This is a Helmholtz equation. Its solutions in Cartesian coordinate systems are sinusoidal. The values of λ² then oscillate between a maximum value and zero. λ(x) could called the flutter function for the system. Its spatial average is a constant Helmholtz equation averages.

The fact that the coefficient of the Helmholtz equation is proportional to the fourth power of energy means that as E increases the solution very quickly goes to ultradense fluctuations of probability density such that any degree of spatial averaging results is a close approximation of the Classical time-spent probability density distribution.

So the probability density λ(z)² generally consists of a function which oscillates between relative maxima and zero values. The spatial average of that function is a constant. Therefore the probability densities are inversely proportional to J(x)½=(1-V(x)/E)½ just as the classical time-spent probabilities are.

Here is an illustration of J(x), J(x)½, and 1/J(x)½ for the one dimensional case of a harmonic oscillator.

What was shown above is that the wave function that is the solution to the equation

∇²φ(x) = −J(x)φ(x)

can be factored as follows

φ(x) = λ(x)(J(x))¼

where λ(x) is a purely oscillatory function which is asymptotically equal to the solution to a Helmoltz equation. The other factor, (J(x))¼, is the wave function associated with the time-spent probability distribution for a particle moving in a potential field.

The time-spent probability distributions are for particles that maintain their physical existence. Thus there is no justification for the assertion by the Copenhagen Interpretation of quantum theory that particles do not have a physical existence until their characteristics are measured. In effect, the time-independent Schrödinger equation give the dynamic appearance of a physical system rather than its static appearance. The Copenhagen Interpretation treats the solurion to Schrödinger equation as if it were the static condition of the system. This is like treating the appearance of a rapidly rotating fan as if it is a unchanging translucent disk which is a single particle. It is simply wrong.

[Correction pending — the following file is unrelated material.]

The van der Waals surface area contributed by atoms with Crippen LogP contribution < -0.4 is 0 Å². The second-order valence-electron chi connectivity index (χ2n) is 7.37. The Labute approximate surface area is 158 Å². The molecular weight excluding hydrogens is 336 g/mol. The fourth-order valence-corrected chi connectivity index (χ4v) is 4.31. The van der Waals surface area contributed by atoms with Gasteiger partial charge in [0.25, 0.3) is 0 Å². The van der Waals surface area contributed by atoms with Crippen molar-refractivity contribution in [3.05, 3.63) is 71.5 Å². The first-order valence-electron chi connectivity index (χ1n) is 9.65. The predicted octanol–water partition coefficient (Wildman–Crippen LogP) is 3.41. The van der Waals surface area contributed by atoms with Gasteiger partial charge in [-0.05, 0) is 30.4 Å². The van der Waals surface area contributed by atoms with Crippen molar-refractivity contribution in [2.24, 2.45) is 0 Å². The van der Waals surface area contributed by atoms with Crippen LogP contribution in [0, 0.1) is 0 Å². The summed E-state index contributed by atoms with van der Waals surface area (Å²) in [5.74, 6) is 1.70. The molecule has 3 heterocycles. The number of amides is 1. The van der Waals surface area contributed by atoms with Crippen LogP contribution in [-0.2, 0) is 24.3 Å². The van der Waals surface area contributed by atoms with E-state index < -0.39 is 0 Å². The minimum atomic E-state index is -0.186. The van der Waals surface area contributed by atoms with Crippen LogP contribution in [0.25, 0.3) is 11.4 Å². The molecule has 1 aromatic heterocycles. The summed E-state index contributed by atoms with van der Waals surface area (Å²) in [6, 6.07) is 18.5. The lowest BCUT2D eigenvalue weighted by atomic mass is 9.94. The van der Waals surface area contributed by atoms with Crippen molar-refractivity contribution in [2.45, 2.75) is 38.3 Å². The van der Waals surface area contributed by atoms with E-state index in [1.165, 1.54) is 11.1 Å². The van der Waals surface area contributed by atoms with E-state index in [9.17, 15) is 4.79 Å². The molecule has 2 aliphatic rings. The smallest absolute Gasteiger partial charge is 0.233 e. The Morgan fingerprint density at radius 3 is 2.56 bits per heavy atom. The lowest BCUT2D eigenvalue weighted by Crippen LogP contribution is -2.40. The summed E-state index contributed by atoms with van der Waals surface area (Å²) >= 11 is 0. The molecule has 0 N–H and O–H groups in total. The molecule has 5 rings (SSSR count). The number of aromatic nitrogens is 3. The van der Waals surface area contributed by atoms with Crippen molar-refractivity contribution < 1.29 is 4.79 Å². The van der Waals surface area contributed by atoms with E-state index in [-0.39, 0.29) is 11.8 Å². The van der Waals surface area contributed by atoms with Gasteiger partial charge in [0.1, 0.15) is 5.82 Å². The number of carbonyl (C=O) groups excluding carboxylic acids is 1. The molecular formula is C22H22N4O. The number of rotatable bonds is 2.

For the fundamental case of a particle moving in a potential field the spatial average of the probability densities coming from the solution of time-independent Schrödinger equation are equal to a product of two functions. One of those functions is the time-spent probability density function from a Classical analysis of the system. The other function is a purely oscillatory function derived from a solution to a Helmholtz equation. Thus the spatial averages of the probability densities derived from the time-independent Schrödinger equation are asymptotically equal to the probability densities of the time-spent distribution from Classical analysis.